Transport: Metro: Filles du Calvaire ou Saint-Sébastien Froissart


Raspail organic market: Shopping, Markets and fairs Rennes-Sèvres

Organic food markets may not exactly be Paris’s strength, but the one in Raspail is the grandest and most beautiful of a measly bunch. Although it shares many stalls with its rival market in Batignolles – the outstanding Italian mozzarella stand, for example – Raspail puts on a livelier show, drawing crowds of chic Left Bank residents every Sunday (we even spotted Jane Birkin and her daughter Charlotte Gainsbourg in the area). This means that it can get frustratingly congested, and the queues that form around the wildly popular English baker’s will deter all but the most ardent scone lovers. The market’s fame has also driven up prices, effectively limiting the average wallet to a quick breakfast or takeaway snack. If your heart’s set on a shopping, though, the handful of specialist grocers should be your first port of call.


Venue name: Raspail organic market
Address: Boulevard Raspail , 6e  –  Paris
Opening hours: Sun 8am-2pm
Transport: Métro : Rennes, Sèvres – Babylone ou Saint-Placide

Food MARKETS – Made in Paris

Marché d’Aligre: Shopping, Vintage shops –  12e arrondissement

One of the oldest in Paris, the market survived the turbulent events of 1789 and 1871, and continues to ply its second-hand clothes, bric-a-brac and cheap food as if the city around it hadn’t changed one bit. Your experience of the market depends largely on where you go: the top of the street is where to head for seasonal fruit and veg (€1-3/kg), whereas a detour through the covered Beauveau market will take you through the pricier fishmongers’ and butchers’ stalls. Don’t miss the motley collection of books, African masks and other trinkets that line the artisanal stands in the main yard.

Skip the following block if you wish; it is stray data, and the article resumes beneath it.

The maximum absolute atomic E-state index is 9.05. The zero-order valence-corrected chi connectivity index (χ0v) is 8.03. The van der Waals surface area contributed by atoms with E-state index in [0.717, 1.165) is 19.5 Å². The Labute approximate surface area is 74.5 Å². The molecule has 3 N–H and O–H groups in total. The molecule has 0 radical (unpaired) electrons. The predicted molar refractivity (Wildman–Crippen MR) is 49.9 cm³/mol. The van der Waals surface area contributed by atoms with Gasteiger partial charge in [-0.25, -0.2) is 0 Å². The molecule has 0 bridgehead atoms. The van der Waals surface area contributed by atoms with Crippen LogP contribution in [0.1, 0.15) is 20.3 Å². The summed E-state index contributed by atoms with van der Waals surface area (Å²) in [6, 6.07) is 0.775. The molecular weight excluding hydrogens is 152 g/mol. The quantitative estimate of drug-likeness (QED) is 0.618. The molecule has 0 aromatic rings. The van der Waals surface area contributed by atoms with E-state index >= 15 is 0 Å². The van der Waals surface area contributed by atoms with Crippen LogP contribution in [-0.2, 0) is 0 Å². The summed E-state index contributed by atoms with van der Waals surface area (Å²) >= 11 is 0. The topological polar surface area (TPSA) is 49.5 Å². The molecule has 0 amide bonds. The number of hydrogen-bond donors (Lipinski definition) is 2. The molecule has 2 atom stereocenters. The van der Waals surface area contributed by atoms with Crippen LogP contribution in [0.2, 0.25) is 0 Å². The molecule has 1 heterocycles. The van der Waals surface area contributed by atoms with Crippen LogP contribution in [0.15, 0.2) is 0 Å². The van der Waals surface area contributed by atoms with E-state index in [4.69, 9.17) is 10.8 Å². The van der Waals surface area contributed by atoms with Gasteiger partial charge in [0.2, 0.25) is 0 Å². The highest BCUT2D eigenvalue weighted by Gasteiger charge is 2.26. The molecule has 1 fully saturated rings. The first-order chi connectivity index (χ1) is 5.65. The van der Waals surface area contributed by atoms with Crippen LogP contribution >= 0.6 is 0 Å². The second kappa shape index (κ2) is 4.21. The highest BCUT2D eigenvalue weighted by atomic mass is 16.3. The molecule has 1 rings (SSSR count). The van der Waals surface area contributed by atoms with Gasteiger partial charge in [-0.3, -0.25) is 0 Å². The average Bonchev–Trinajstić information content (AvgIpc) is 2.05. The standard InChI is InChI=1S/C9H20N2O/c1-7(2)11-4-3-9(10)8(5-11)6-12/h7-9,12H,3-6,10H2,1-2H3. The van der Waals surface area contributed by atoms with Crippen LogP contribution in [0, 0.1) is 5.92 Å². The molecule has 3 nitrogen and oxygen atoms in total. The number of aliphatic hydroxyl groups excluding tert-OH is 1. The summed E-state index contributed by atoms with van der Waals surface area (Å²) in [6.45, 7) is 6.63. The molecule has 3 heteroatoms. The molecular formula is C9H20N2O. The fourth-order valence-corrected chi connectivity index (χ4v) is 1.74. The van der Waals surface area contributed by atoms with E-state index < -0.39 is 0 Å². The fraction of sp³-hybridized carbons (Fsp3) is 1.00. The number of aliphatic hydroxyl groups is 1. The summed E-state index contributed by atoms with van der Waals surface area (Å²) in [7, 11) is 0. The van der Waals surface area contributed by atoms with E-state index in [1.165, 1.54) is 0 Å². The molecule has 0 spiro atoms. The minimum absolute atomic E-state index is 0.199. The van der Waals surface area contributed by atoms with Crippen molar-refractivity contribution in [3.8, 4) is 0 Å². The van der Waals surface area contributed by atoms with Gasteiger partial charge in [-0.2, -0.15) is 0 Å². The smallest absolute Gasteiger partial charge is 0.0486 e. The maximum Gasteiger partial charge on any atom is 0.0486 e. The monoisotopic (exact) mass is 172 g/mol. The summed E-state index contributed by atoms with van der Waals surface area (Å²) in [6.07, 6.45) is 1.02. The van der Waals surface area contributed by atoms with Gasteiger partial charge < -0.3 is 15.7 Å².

Venue name: Marché d’Aligre
Address: Place d’Aligre , 12e  – Paris
Opening hours:

Bric-a-brac and outdoor stallholders: Tue-Sun 9am-12.30am.

Beauveau covered market: Tue-Sun 9am-1pm, 4pm-7.30pm

(Sat from 3.30pm; Sun morning only)

Transport: Métro : Ledru-Rollin


Are you up for the “markets experience” ?

Marché Saint-Martin: Shopping, Markets and fairs –  Strasbourg-Saint-Denis

This covered market is small, modern and well thought out, and in places rather eccentric. Each stallholder enforces a high level of quality control to bring you the very best products, whether cheese, meats, flowers or spices. Explore a bit and you’ll begin to uncover the interesting bits, such as former Top Chef finalist Brice Morvent’s Au Comptoir de Brice: a high-concept stall that serves homemade ‘junk food’. Our favourite is the German grocery Der Tante Emma-Laden, whose vast range of beers, smoked hams and chocolates is worth the trip in itself. Come with a full wallet, and be prepared to get distracted at every corner.


Venue name: Marché Saint-Martin
Address: 31/33 rue du Château d’Eau , 10e  – Paris
Opening hours: Tue-Sat 9am-8pm ; Sun 9am-2pm
Transport: Métro : Jacques Bonsergent ou Château d’Eau

Paris Market urban experience?

Discover one or more Parisian markets

Almost every neighbourhood and arrondissement has its own market; to track down your local stallholders beyond our selection here, check out the comprehensive urban market experience we can tailor made to your requirement during your stay in Paris.

Find the market that suits you best in Paris? …. urban-seleqt can help you make your stay in Paris like a local: concierge@urban-seleqt.com  for more details and order